As a group, the commodities complex was out of favor for much of the last decade. Now they’re back in style for two interrelated reasons: reflation and inflation.

The reflation trade is the au courant term to describe the expected surge in economic growth following last year’s Covid-induced financial crash. And because that upswing is heavily fortified by generous monetary and fiscal policies aimed at juicing the economy through ultra-low interest rates and large stimulus packages, many investors fear this added liquidity will create higher prices and accelerate inflation.

That’s an ideal backdrop for commodities, which are commonly viewed both as a go-to place during growth periods and as a hedge against inflation (not to mention that they are considered to be diversifiers against stocks and bonds).

The growth and inflation angles help explain the recent strong performance of the Parametric Commodity Strategy Fund, a roughly $760 million fund that gained 7.7% last year, which easily trounced its broad-basket commodities category average and landed it in the top quartile in its category, according to Morningstar. The fund had jumped nearly 44% in the one-year period ended April 12, besting the Bloomberg Commodity Total Return Index by about 12 percentage points.

But the fund’s performance isn’t just a flash in the pan—it has ranked in either the top half or top quartile in its category since 2014. Granted, some of that resulted from relative outperformance when commodities as a whole were drubbed and the fund beat the category even as it sported double-digit losses in 2014 and 2015.

Even so, the fund’s consistent outperformance speaks to its active management, which aims to differentiate it from the Bloomberg Commodity Total Return Index through a system of target weights and rebalancing bands designed to provide “rebalancing alpha.”

“The commodity asset class has certain characteristics that support a rules-based systematic investment process and portfolio construction techniques,” says Greg Liebl, one of the fund’s lead portfolio managers.

“Commodities have a well-earned reputation for high volatility levels, but they have low levels of correlation across the [various commodity] components,” he adds. “So if you look across the various commodity sectors, average correlation tends to be very low. Those are characteristics where diversification and rebalancing can help drive portfolio growth.”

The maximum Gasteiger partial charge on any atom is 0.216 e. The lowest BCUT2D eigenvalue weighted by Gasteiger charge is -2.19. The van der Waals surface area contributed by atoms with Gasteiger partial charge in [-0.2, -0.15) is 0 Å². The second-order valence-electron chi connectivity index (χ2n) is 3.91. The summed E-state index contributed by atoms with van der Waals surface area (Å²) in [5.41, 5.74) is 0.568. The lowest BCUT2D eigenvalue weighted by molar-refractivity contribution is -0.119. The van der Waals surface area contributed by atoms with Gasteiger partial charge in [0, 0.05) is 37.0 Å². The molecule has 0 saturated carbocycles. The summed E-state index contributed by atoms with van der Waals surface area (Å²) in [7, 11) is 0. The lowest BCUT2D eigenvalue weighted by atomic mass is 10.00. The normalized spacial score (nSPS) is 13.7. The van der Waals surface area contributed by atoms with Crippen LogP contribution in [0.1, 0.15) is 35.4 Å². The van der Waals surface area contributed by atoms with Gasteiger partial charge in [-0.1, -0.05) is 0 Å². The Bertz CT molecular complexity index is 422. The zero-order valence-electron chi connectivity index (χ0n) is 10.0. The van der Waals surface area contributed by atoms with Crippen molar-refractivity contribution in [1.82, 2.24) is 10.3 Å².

Forecast Agnostic
Liebl says he and his colleagues at the fund don’t forecast which commodities will do better or worse, nor do they analyze supply and demand fundamentals or storage costs.

“We don’t take any active tilt based on forward-looking views,” he explains. “We’re reacting to the characteristics of the asset class and to the observations that passive indices in the commodity asset class tend to be highly concentrated. And that’s a problem if you’re coming to this asset class seeking broad commodity exposure and you get a passive solution that’s highly concentrated in energy.”

One of the ways the Parametric Commodity Strategy Fund differentiates itself against the Bloomberg Commodity Total Return Index is that it invests in 32 commodities, or nine more than the index (both the fund and the index take positions in individual commodities via futures contracts). That provides greater diversification across the asset class, Liebl notes.

“We include things in the portfolio such as tin, lead, platinum and palladium, which aren’t included in the benchmark index,” he explains. “They’re great diversifiers for our portfolio that add risk-reduction characteristics because they have low correlation to the other commodities in our portfolio. And that can potentially help with compounded growth rates over time.”

He adds that tin was up 38% in the first quarter. Again, that’s more about diversification—and fortunate timing—than an intentional market call by the Parametric managers.

Liebl says he and his team assign commodities to tiers according to liquidity conditions, and then equally weight them across those tiers. “We’re balancing competing goals: We like to be as diversified as we can, but liquidity doesn’t allow us to do that, and we balance that with a modified equal-weighted approach,” he says.

“But to harness the volatility and low correlation of the asset class, we establish rebalancing thresholds across the universe,” he continues. “As volatility causes drift in the portfolio, we rebalance back to our target weights to re-establish diversification and to potentially harvest rebalancing alpha in the portfolio.”

He notes that portfolio diversification and rebalancing are two core building blocks of the fund’s strategy. “That historically has enabled our strategy to outperform a more concentrated passive benchmark exposure,” he says.

First « 1 2 » Next